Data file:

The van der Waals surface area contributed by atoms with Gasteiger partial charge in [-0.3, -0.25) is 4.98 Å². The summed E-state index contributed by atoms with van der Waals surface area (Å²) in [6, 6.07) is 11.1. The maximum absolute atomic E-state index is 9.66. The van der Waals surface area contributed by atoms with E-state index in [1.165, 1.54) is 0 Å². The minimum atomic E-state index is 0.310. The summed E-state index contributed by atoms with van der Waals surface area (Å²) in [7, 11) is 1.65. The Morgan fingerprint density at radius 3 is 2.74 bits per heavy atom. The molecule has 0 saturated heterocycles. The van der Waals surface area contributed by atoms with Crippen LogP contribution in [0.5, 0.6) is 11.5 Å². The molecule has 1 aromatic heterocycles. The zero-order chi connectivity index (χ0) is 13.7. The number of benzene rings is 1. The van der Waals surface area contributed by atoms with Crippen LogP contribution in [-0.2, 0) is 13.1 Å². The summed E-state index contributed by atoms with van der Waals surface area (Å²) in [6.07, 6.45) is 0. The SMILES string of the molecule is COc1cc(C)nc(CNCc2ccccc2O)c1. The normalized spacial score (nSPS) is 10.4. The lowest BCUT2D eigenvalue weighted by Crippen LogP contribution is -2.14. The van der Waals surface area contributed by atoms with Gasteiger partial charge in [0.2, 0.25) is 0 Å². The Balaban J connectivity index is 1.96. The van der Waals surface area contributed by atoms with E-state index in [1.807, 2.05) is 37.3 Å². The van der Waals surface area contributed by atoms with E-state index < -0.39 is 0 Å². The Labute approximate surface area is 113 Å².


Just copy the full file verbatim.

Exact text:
The van der Waals surface area contributed by atoms with Gasteiger partial charge in [-0.3, -0.25) is 4.98 Å². The summed E-state index contributed by atoms with van der Waals surface area (Å²) in [6, 6.07) is 11.1. The maximum absolute atomic E-state index is 9.66. The van der Waals surface area contributed by atoms with E-state index in [1.165, 1.54) is 0 Å². The minimum atomic E-state index is 0.310. The summed E-state index contributed by atoms with van der Waals surface area (Å²) in [7, 11) is 1.65. The Morgan fingerprint density at radius 3 is 2.74 bits per heavy atom. The molecule has 0 saturated heterocycles. The van der Waals surface area contributed by atoms with Crippen LogP contribution in [0.5, 0.6) is 11.5 Å². The molecule has 1 aromatic heterocycles. The zero-order chi connectivity index (χ0) is 13.7. The number of benzene rings is 1. The van der Waals surface area contributed by atoms with Crippen LogP contribution in [-0.2, 0) is 13.1 Å². The summed E-state index contributed by atoms with van der Waals surface area (Å²) in [6.07, 6.45) is 0. The SMILES string of the molecule is COc1cc(C)nc(CNCc2ccccc2O)c1. The normalized spacial score (nSPS) is 10.4. The lowest BCUT2D eigenvalue weighted by Crippen LogP contribution is -2.14. The van der Waals surface area contributed by atoms with Gasteiger partial charge in [0.2, 0.25) is 0 Å². The Balaban J connectivity index is 1.96. The van der Waals surface area contributed by atoms with E-state index in [1.807, 2.05) is 37.3 Å². The van der Waals surface area contributed by atoms with E-state index < -0.39 is 0 Å². The Labute approximate surface area is 113 Å².